The rear design is a bit puzzling… perhaps remind viewers of the functionality of the Lotus Europa. The purpose of the high sides and scoops immediately following the rear side windows is to get cooling air into the engine radiators and coolers. Integration of the fenders with the roof is… odd.
We were surprised to find the Alpine was originally equipped with Michelin TRX (“Tension Reparte X”) tires, with their special 390MM wheels. Very few cars used these in production, the Mustang GT and some BMW 3, 5, 6, and 7 series amongst them. If the tire and unique rim design was indeed a better idea by Michelin, it was a poor idea for enthusiasts as replacement tires of this type were only produced by Michelin and Avon.
The interior is a straightforward driver-centric design with a thick steering wheel and well-placed shifter. Being designed as a 2+2 GT, creature comforts abound including cloth door panels and dash covers and a stereo system. Très sophistiqué!
We’re going to keep our eyes open for further examples of the Renault Alpine. There are more models to be seen, such as the earlier A1xx series from the 1970s and perhaps even a rally car. Perhaps somebody has catalogued the 20+ cars (and their location) that are said to be in the United States…?
- Renault Alpine Owners Club: http://www.renaultalpineownersclub.com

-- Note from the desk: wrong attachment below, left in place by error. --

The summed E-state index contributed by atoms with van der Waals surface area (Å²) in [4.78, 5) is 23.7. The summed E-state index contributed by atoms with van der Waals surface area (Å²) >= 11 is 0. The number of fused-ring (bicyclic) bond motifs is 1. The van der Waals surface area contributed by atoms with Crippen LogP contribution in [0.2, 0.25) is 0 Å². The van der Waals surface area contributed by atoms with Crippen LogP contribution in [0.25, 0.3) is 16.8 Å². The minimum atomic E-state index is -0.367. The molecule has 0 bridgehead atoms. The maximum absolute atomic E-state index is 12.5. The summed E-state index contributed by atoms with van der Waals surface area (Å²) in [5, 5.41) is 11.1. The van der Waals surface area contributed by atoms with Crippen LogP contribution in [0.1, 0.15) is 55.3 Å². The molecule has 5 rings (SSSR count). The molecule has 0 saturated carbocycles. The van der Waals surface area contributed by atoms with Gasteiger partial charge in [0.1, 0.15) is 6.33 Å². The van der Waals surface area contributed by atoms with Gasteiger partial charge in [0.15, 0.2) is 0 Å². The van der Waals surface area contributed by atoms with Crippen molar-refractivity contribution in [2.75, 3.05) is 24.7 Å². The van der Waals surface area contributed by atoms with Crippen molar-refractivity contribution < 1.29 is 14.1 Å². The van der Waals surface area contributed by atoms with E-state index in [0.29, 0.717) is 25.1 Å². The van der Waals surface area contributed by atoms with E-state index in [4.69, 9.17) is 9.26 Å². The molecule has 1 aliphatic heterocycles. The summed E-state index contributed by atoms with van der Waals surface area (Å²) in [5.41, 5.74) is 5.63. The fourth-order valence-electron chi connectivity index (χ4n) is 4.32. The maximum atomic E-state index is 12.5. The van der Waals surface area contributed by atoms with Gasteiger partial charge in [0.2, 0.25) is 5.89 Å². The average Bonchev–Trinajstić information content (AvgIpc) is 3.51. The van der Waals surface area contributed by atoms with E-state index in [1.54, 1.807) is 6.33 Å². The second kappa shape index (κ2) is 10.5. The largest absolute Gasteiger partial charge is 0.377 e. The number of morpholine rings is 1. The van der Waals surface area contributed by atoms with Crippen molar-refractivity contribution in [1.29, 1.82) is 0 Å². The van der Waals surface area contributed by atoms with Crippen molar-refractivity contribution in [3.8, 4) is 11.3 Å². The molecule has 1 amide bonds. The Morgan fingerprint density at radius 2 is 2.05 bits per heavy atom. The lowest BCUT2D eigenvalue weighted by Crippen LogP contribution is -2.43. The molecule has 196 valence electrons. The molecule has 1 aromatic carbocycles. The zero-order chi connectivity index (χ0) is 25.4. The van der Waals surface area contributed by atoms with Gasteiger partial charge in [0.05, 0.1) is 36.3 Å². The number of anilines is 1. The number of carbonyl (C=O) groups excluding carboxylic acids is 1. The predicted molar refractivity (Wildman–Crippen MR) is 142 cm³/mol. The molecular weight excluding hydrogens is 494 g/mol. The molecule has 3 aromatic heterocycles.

- Rumors of a new 350Z-based Renault Alpine: http://www.drivingenthusiast.net/sec-blog/?p=1233
Our post-Thanksgiving tour extraordinaire of the Lane Motor Museum in Nashville TN turned up dozens of fascinating cars, including a pair of Matra Bonnet Djets. One unrestored, model not known, and a fully restored V model (70 HP).
The Lane Museum is a must-see, it’s unique in North America and is home to over 300 cars. We were lucky enough today to get the tour of the underground restoration and storage area, where the majority of the cars are located. These cars rotate in the ground level exhibition area. Read the full story of our tour here.
First up is the unrestored Matra… awaiting a better day and a new chance at life.
Next is the restores Matra Djet V.
What better way to wrap up a vacation week than to visit what is probably the best car museum in the country? It’s the Lane Motor Museum in Nashville, Tennessee USA , and we spent the day after Thanksgiving there.